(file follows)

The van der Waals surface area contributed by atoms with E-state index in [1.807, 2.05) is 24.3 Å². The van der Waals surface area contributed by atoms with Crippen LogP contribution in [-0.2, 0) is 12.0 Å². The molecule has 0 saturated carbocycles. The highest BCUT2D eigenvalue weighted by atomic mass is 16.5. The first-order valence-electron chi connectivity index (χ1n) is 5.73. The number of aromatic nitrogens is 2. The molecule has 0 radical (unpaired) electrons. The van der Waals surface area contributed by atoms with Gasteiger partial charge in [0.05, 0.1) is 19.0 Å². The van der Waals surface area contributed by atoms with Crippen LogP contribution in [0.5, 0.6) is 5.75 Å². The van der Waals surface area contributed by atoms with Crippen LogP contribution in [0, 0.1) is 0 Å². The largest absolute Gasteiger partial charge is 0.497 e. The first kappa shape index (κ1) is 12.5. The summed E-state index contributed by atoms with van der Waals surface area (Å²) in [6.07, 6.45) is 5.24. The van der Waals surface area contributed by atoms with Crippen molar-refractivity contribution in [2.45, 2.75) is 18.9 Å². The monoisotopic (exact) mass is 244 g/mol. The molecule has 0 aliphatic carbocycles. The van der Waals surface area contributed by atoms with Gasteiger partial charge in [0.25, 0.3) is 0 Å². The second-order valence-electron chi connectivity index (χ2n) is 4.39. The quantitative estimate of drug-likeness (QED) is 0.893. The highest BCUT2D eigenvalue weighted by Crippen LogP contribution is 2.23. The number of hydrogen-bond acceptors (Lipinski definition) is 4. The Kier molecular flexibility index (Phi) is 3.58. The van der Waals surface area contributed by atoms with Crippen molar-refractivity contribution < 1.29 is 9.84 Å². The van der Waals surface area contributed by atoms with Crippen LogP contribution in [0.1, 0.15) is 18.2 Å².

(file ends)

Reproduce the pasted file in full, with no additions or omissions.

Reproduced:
The van der Waals surface area contributed by atoms with E-state index in [1.807, 2.05) is 24.3 Å². The van der Waals surface area contributed by atoms with Crippen LogP contribution in [-0.2, 0) is 12.0 Å². The molecule has 0 saturated carbocycles. The highest BCUT2D eigenvalue weighted by atomic mass is 16.5. The first-order valence-electron chi connectivity index (χ1n) is 5.73. The number of aromatic nitrogens is 2. The molecule has 0 radical (unpaired) electrons. The van der Waals surface area contributed by atoms with Gasteiger partial charge in [0.05, 0.1) is 19.0 Å². The van der Waals surface area contributed by atoms with Crippen LogP contribution in [0.5, 0.6) is 5.75 Å². The van der Waals surface area contributed by atoms with Crippen LogP contribution in [0, 0.1) is 0 Å². The largest absolute Gasteiger partial charge is 0.497 e. The first kappa shape index (κ1) is 12.5. The summed E-state index contributed by atoms with van der Waals surface area (Å²) in [6.07, 6.45) is 5.24. The van der Waals surface area contributed by atoms with Crippen molar-refractivity contribution in [2.45, 2.75) is 18.9 Å². The monoisotopic (exact) mass is 244 g/mol. The molecule has 0 aliphatic carbocycles. The van der Waals surface area contributed by atoms with Gasteiger partial charge in [0.25, 0.3) is 0 Å². The second-order valence-electron chi connectivity index (χ2n) is 4.39. The quantitative estimate of drug-likeness (QED) is 0.893. The highest BCUT2D eigenvalue weighted by Crippen LogP contribution is 2.23. The number of hydrogen-bond acceptors (Lipinski definition) is 4. The Kier molecular flexibility index (Phi) is 3.58. The van der Waals surface area contributed by atoms with Crippen molar-refractivity contribution < 1.29 is 9.84 Å². The van der Waals surface area contributed by atoms with Crippen LogP contribution in [0.1, 0.15) is 18.2 Å².